Everyone seems to be a constructivist these days, but what do people mean by ‘constructivism’ and what are the implications for education?

References to ‘constructivism’ are frequently made in writing and discussions about education, even if it is not a word you hear every day in the classroom. Texts and courses in education often mention constructivist approaches to learning, and the implications of this for teaching. For example, an American website aimed at teachers offers the explanation: Constructivism is basically a theory – based on observation and scientific study – about how people learn. It says that people construct their own understanding and knowledge of the world, through experiencing things and reflecting on those experiences…

This seems straightforward enough, but there is potential for confusion, since the term constructivist can be applied to a vast number of areas and has slightly different connotations in each, for example, constructivist art and architecture (http://en.wikipedia. org/wiki/Constructivism). Some of these are clearly quite distant from the ideas implicit in constructivist education, but some are closer. Then it becomes more awkward to decide which overlaps in meaning are intended and which might suggest implications most educators would want to avoid. To resolve such difficulties, we need to look at the basis of the constructivist tendency in education.

Use of the term in education The use of constructivism grew from its use in psychology. Martin Ryder at the University of Colorado argues that the constructivistic approach to teaching and learning is based on a combination of a subset of research within cognitive psychology and a subset of research within social psychology (http://carbon. cudenver.edu/~mryder/itc_data/constructivism.html). Within psychology, the term has become increasingly popular, which might help to explain its frequency of appearance in education. Click here for a graph showing the rise of the use of this word in psychology. 

However, psychology is not without its baggage from philosophy, and when terms from philosophy slip into psychology there can be problems. Constructivism has a more rigorous and precise meaning as a philosophical stance. Also, some enthusiasts for constructivist understanding embrace this philosophical stance, including the claims that we can neither confirm nor reject an external absolute reality… Representation is not the mapping of external entities on to cognitive structures but is system-relative. (Riegler, A, 2003, The Key to Radical Constructivism. www.univie.ac.at /constructivism/key.html). Ernst von Glasersfeld, among others, has developed such ideas in education.

Within education there is a view that constructivism does indeed entail this more precise, and radical, view of knowledge and that educators using the term constructivist about learning have indeed signed up to this philosophical position. This leads some constructivist thinkers, such as Paul Cobb, the mathematics educator, to complain that educationalists’ conceptions of constructivism are essentially vague, and held without being examined. The implication is that teachers should examine their underlying assumptions, recognise the constructivist base and help to advance the radical constructivist cause.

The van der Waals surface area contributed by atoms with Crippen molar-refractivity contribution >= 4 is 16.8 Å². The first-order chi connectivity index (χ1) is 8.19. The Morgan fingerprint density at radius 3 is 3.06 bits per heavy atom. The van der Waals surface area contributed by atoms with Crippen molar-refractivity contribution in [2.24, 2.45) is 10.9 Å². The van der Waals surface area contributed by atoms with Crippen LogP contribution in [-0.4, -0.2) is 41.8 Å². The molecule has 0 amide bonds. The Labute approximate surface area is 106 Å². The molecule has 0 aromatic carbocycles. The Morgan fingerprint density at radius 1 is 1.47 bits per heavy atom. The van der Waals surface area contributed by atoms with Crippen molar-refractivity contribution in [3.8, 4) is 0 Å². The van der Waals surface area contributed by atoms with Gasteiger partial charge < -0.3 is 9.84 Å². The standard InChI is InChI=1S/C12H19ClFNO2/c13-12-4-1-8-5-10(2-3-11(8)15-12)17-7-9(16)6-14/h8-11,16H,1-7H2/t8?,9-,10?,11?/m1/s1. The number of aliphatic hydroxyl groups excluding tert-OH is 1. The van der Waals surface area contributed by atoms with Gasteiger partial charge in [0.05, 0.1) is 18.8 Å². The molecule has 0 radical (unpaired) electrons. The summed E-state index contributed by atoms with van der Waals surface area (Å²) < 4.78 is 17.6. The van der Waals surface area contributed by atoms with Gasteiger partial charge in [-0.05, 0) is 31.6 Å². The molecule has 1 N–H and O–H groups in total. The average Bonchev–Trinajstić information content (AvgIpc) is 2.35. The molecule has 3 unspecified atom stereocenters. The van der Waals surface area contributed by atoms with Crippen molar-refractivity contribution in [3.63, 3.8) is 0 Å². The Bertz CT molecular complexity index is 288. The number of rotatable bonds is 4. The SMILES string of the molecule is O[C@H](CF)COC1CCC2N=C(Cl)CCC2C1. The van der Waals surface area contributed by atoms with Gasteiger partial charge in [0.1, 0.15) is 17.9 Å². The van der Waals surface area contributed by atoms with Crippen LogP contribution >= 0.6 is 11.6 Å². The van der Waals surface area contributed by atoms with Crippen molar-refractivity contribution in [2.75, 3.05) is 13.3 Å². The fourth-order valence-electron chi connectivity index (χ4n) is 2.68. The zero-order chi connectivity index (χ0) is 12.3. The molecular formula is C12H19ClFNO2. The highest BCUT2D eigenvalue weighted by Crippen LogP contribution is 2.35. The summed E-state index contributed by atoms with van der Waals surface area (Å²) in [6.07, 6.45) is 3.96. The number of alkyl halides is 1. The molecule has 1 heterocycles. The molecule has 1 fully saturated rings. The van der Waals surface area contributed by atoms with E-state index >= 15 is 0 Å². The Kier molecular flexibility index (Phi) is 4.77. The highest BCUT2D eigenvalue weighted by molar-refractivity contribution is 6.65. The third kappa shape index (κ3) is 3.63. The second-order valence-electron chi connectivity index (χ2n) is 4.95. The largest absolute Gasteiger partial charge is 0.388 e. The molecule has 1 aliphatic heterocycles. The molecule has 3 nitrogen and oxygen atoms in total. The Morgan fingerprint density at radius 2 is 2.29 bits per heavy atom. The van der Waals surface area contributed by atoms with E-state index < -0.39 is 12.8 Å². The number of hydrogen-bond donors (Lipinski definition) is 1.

Yet the problem here is that teachers are involved with teaching a body of knowledge. While an emphasis on the learner’s building of understanding seems self-evident, there also seem to be, when teaching, some key concepts that need to be communicated and understood by the learner in a fairly conservative manner. We don’t think of these ideas as system-relative, but pretty much as absolutes, with the learner building a wholly inadequate web of understanding if they are not properly included.

Does this mean, then, that educators should not be working on a broadly constructivist understanding of learning after all?

Implications for educators

Fortunately, I think there is a way out of this maze. Firstly, we should acknowledge the broadness of the basis, its emphasis on learning and accept that we are not in the realms of precise philosophy when we describe the foundation of our teaching practice as constructivist. It is not unusual for practitioners in an area to find that they take up a different perspective to practise their art from the one that they would carefully defend in a philosophical debate. Mathematicians Phillip Davis and Reuben Hersh pointed out some time ago that practising mathematicians do their work as though they were Platonic realists, discovering a world of perfect mathematical forms, but very few would argue that there really is such a world, preferring to talk in more constructivist terms (The Mathematical Experience, Boston: Birkhäuser, 1981).

So educators should be able to approach learners with appropriate ideas about how they need to construct their knowledge and build understanding, without implying acceptance of a radical constructivist philosophical stance. Yet if we take this approach it is important that we are clear about these distinctions, or there is the risk of getting very tangled. As an irate blogger recently complained: I often hear discussions of constructivism jump between cognitive theory to a theory of knowledge then educational theory or sociological theory, even philosophical theory. It’s a messy concoction, often at the level of pub-philosophy. (http://donaldclarkplanb. blogspot.com/2007/03/constructivism-beware-of-big-words.html)

For further information see: Cobb, P, Yackel, E, and Wood, T, (1992), ‘A Constructivist Alternative to the Representational View of Mind in Mathematics Education’, Journal for Research in Mathematics Education, 23(1), 2-33